"It suggests the labor market is still improving and is helping to sustain consumer spending and housing market advances. However, there is little sign in these data to suggest that a marked acceleration in monthly job creation in the months ahead is in the cards," cautioned Scott Anderson, chief economist for the Bank of the West in San Francisco. "The lack of manufacturing jobs could signal a slowdown in service job growth in the months ahead if the manufacturing sector continues to cool. Equity prices are advancing as traders breathe a little easier that the sky is not yet falling on the U.S. economic expansion."
Despite the numbers, the head of the White House Council of Economic Advisers warned in his blog that the automatic budget cuts will continue to do harm in the months ahead.
"Now is not the time for Washington to impose self-inflicted wounds on the economy," wrote Alan Krueger. "The administration continues to urge Congress to replace the sequester with balanced deficit reduction."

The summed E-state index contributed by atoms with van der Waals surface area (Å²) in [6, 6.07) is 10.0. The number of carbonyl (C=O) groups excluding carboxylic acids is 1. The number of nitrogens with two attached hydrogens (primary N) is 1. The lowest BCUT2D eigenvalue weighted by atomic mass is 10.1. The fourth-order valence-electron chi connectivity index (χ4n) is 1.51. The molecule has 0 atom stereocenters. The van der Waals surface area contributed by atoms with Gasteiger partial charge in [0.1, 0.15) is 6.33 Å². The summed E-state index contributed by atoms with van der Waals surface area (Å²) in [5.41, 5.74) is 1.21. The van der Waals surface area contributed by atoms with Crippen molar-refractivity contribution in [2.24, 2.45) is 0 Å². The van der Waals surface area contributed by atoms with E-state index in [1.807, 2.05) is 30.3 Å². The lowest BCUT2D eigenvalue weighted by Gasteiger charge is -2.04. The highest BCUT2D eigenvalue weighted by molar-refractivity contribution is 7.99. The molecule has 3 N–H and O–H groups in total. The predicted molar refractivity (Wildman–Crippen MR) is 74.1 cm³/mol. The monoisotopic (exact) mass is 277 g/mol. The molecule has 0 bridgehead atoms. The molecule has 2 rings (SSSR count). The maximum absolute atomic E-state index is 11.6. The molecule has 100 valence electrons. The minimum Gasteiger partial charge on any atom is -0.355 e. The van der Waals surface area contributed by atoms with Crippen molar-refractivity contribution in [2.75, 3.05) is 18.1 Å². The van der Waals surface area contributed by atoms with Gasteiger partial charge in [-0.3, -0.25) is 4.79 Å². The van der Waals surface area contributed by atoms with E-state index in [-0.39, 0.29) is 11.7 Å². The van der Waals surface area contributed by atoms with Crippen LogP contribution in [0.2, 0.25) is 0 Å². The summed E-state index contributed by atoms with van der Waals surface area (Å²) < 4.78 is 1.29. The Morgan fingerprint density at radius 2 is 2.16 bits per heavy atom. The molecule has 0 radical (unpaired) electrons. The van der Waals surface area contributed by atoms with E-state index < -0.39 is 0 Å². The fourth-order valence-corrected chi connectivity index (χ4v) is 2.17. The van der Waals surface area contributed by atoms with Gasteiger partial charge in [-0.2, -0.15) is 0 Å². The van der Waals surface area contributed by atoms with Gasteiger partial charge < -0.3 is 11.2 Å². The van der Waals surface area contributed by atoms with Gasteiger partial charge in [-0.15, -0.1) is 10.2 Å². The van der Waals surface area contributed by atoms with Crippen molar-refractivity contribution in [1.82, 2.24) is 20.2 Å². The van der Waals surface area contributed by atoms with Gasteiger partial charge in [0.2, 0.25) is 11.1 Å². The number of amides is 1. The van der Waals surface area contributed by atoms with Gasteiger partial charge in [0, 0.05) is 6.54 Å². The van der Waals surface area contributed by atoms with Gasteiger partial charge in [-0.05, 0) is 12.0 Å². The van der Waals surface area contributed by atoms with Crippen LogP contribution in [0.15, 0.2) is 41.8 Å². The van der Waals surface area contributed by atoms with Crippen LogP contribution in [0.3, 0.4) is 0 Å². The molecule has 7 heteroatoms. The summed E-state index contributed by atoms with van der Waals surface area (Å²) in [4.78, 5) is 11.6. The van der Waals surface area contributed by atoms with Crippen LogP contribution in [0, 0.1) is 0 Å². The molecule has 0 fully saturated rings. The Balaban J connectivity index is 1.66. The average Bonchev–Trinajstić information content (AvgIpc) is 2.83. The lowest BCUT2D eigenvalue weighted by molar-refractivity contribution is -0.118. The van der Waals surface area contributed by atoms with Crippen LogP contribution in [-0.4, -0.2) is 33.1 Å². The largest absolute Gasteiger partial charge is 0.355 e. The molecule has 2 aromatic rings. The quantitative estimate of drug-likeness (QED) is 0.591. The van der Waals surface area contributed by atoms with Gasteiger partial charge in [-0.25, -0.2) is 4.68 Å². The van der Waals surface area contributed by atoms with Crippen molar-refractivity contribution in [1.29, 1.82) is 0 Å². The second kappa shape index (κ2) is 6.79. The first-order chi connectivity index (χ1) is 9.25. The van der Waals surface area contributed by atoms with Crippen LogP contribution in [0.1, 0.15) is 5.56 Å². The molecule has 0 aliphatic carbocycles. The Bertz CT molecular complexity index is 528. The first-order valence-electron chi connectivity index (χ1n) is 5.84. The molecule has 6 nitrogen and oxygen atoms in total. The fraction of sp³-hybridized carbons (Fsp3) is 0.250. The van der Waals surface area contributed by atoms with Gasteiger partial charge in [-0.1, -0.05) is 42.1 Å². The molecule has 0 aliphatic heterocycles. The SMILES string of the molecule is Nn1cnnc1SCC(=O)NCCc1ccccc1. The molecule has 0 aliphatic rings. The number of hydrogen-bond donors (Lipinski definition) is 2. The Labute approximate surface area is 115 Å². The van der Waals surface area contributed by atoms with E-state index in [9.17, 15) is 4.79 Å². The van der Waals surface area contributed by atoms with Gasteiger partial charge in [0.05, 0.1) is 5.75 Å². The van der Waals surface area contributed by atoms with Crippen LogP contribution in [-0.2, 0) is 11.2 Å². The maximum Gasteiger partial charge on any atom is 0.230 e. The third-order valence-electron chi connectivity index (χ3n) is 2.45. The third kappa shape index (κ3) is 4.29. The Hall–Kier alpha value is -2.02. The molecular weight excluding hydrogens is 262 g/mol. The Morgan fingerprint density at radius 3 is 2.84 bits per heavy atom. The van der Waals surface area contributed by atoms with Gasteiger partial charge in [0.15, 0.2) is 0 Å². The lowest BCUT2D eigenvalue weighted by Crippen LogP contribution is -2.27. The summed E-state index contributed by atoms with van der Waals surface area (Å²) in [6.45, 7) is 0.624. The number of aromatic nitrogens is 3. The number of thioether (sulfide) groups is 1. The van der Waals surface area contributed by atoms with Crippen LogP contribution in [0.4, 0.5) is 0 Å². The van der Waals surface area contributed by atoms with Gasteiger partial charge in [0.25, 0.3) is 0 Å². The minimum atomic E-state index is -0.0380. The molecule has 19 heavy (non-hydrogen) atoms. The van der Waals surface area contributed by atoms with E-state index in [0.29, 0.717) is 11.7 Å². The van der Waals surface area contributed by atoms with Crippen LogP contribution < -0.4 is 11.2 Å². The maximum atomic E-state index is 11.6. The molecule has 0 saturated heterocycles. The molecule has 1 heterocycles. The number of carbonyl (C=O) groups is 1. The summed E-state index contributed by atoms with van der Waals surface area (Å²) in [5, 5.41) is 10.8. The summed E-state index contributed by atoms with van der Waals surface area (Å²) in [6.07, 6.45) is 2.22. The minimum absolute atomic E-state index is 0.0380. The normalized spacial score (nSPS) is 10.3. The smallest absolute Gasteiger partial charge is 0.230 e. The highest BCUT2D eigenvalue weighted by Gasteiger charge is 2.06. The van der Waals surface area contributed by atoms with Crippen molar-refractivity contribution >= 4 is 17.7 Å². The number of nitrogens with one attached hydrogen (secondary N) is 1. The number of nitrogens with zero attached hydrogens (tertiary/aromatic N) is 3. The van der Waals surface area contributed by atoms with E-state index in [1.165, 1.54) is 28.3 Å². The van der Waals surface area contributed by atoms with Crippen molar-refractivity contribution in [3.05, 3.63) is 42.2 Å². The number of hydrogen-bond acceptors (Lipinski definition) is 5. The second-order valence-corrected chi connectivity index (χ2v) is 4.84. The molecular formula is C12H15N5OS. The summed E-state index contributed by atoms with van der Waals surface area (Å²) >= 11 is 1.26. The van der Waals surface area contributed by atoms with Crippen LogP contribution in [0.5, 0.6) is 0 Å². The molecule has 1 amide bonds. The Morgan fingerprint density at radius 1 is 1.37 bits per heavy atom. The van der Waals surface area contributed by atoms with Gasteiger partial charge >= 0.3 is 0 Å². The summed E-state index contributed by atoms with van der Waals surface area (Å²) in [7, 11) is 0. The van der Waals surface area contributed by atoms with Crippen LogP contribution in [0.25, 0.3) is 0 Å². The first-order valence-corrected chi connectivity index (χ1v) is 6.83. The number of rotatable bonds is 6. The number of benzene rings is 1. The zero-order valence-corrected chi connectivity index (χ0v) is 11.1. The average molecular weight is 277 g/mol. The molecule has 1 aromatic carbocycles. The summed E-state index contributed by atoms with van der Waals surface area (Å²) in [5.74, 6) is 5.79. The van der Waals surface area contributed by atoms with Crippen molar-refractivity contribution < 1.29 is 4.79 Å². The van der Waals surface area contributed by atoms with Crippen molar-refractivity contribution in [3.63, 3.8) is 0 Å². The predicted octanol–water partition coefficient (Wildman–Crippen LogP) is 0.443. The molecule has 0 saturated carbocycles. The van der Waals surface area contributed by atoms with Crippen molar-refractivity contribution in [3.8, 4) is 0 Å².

Faced with an improving jobs outlook, Republicans offered a muted response.
"Today's jobs report showed some signs of hope for the thousands of people who found a job in April. However, this growth is way behind our nation's potential," House Majority Leader Rep. Eric Cantor, R-Va., said in a statement. "We must focus on job creation more than one day a month."
There was slight improvement in some problem areas as long-term unemployment, which fell by 258,000 posts to a still-high 4.4 million. As a percentage of the unemployed, this number fell by 2.2 percentage points and now reflects 37.4 percent of all those classified as unemployed.
Additionally, after shrinking for three consecutive months, the size of the labor force increased by 210,000 workers in April, suggesting that hiring helped bring down the jobless rate by a tenth of a percentage point during the month, to 7.5 percent. About 11.7 million Americans were counted as unemployed in April.
There was a warning sign deep within Friday's report, though.
"The only blemish was the outsized decline in hours worked per week. The decline was especially large in retail, leisure and hospitality and construction. This suggests that small businesses are putting more workers into part-time jobs to avoid the impact of health-care reform," Zandi said.
Giving weight to that concern, the number of people who reported to the Labor Department that they were working part-time but wanted full-time employment increased in April by 278,000, to 7.9 million Americans.